After ten years of HAART, we have our lives back. Now we’d like our faces and bodies back, too
It’s hard to believe that ten years have passed since the first protease inhibitor (Invirase) was approved. It was a revolution in HIV treatment that led to combination therapy becoming the standard of care. And as the decade progressed, AIDS deaths in the U.S. dropped from more than 51,000 in 1995 to about 16,000 in 2002.
For some, however, the reality of serious side effects has loomed just as large as the benefits. Prime among them is lipodystrophy, or “lipo,” characterized by sunken faces, swollen necks and bellies and the threat of heart disease from high cholesterol. Many of us are concerned about our outward appearance and hunting for better meds—specifically, information on how to adjust, or “refine,” our combos to move out of lipo’s reach while also avoiding drug resistance.
Happily, research is shedding more and more light on which drugs lead to lipo’s odd body reshaping and which drugs might reverse it, making treatment tweaks an ever more exact science. At this point, most people with HIV have a range of options, with room to factor in lipo risks along with issues like convenience and tolerability. “Several studies from this past year have contributed to our knowledge,” says treatment activist Nelson Vergel, an author, public speaker and Internet host who coaches people with HIV on ways to avoid, handle and reverse lipo’s ravages. “The studies have laid out more options for switching meds.”
Another step forward perhaps since the last time you checked: Better results from the cosmetic procedures some HIVers count on—such as facial fillers and liposuction—whether on their own or to supplement treatment switches.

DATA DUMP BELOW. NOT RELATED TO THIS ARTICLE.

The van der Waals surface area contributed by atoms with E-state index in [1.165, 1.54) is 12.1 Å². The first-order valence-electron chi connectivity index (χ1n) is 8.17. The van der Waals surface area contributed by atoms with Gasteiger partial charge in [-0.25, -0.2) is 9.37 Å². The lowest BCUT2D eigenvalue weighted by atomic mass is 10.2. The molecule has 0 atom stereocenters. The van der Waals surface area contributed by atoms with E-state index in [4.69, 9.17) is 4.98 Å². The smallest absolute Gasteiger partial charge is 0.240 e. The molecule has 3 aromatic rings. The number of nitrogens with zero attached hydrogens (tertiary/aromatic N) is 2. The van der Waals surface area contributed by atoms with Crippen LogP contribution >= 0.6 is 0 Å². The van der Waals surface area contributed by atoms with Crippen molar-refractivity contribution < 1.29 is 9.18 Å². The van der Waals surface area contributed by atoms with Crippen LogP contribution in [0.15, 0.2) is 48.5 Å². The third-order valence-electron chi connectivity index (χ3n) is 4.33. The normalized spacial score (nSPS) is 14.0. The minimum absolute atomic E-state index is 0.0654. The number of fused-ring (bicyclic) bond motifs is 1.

This special lipo issue of POZ Focus is the first in a series on the evolution of HIV therapy—from survival to refinement. In lipo’s case, progress has been anything but smooth. Our hope is that the latest info will help you to navigate life with HIV with a little more confidence.
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comments 1 - 5 (of 5 total)
David Gee, Halifax, 2011-07-23 18:23:42
I haven't completely read this issue of POZ but I'm wondering what you are having to say about tesamorelin. It has been approved for use in the USA, Russia, Europe and other large parts of the world (except in Canada!). The treatment seems to be having even greater benefits than originally reported - shrinking (or causing fats to redistribute more appropriately and impacting well with COPD and cholestorol. I may have read some report in this issue. Did anyone ask Canada about its participation?
FAITH, England, 2010-06-20 16:18:55
I have lived with HIV since 1997 and now am on meds. I have been through the worst of times and now trying to get a fix at my flat butt. Isd there a way round this as I am feeling a bit unconfortable with colleagues at work already commenting on how small my butts are and how skinny my legs are. Please help me.
Darryl F. Stewardson, Vernon, B.C. Canada, 2009-04-28 20:37:40
I've been HIV+ since before there was a test to explain the issues I was dealing with. My gut is flabby and it's not fat, and my face is or has the usual distortion. It's wide above the jaw and I've had Sculptra treatments but they're expensive. I'd like to know if it's ever reversable and if different meds do or don't create this. I've also heard theory that it's the virus that can cause this and not just treatment. Thanks. Darryl.
TM Musclecar, Oakland Park, FL, 2009-04-10 15:28:57
What can possibly reverse the damages without surgery/ I would love to know. Having a distorted face and body is like wearing a "Scarlet Letter". Thanks for any info.
anonymous, washington dc, 2009-01-14 10:41:24
comments 1 - 5 (of 5 total)
I am a 55 year old African American woman.I suffer with buffalo hump and a large mid section.please send me more information on how to lick lipo.I can't afford liposuction. My self esteem of how I look is so low. please help me.